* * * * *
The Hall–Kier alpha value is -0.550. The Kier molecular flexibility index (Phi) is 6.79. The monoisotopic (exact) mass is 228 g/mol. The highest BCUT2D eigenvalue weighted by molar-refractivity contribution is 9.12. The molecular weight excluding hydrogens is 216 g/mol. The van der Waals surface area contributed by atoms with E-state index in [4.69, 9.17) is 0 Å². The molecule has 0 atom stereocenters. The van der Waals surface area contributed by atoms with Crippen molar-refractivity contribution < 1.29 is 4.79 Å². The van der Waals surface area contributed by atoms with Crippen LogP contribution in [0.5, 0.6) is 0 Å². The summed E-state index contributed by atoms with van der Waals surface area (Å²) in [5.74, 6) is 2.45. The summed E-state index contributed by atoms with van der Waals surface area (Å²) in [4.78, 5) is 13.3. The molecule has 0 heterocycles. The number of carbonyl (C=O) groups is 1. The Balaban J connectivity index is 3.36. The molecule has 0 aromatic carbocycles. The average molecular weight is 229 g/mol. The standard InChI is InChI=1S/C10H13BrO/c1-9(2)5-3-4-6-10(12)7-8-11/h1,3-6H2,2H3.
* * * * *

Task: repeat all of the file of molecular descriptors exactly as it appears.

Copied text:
The Hall–Kier alpha value is -0.550. The Kier molecular flexibility index (Phi) is 6.79. The monoisotopic (exact) mass is 228 g/mol. The highest BCUT2D eigenvalue weighted by molar-refractivity contribution is 9.12. The molecular weight excluding hydrogens is 216 g/mol. The van der Waals surface area contributed by atoms with E-state index in [4.69, 9.17) is 0 Å². The molecule has 0 atom stereocenters. The van der Waals surface area contributed by atoms with Crippen molar-refractivity contribution < 1.29 is 4.79 Å². The van der Waals surface area contributed by atoms with Crippen LogP contribution in [0.5, 0.6) is 0 Å². The summed E-state index contributed by atoms with van der Waals surface area (Å²) in [5.74, 6) is 2.45. The summed E-state index contributed by atoms with van der Waals surface area (Å²) in [4.78, 5) is 13.3. The molecule has 0 heterocycles. The number of carbonyl (C=O) groups is 1. The Balaban J connectivity index is 3.36. The molecule has 0 aromatic carbocycles. The average molecular weight is 229 g/mol. The standard InChI is InChI=1S/C10H13BrO/c1-9(2)5-3-4-6-10(12)7-8-11/h1,3-6H2,2H3.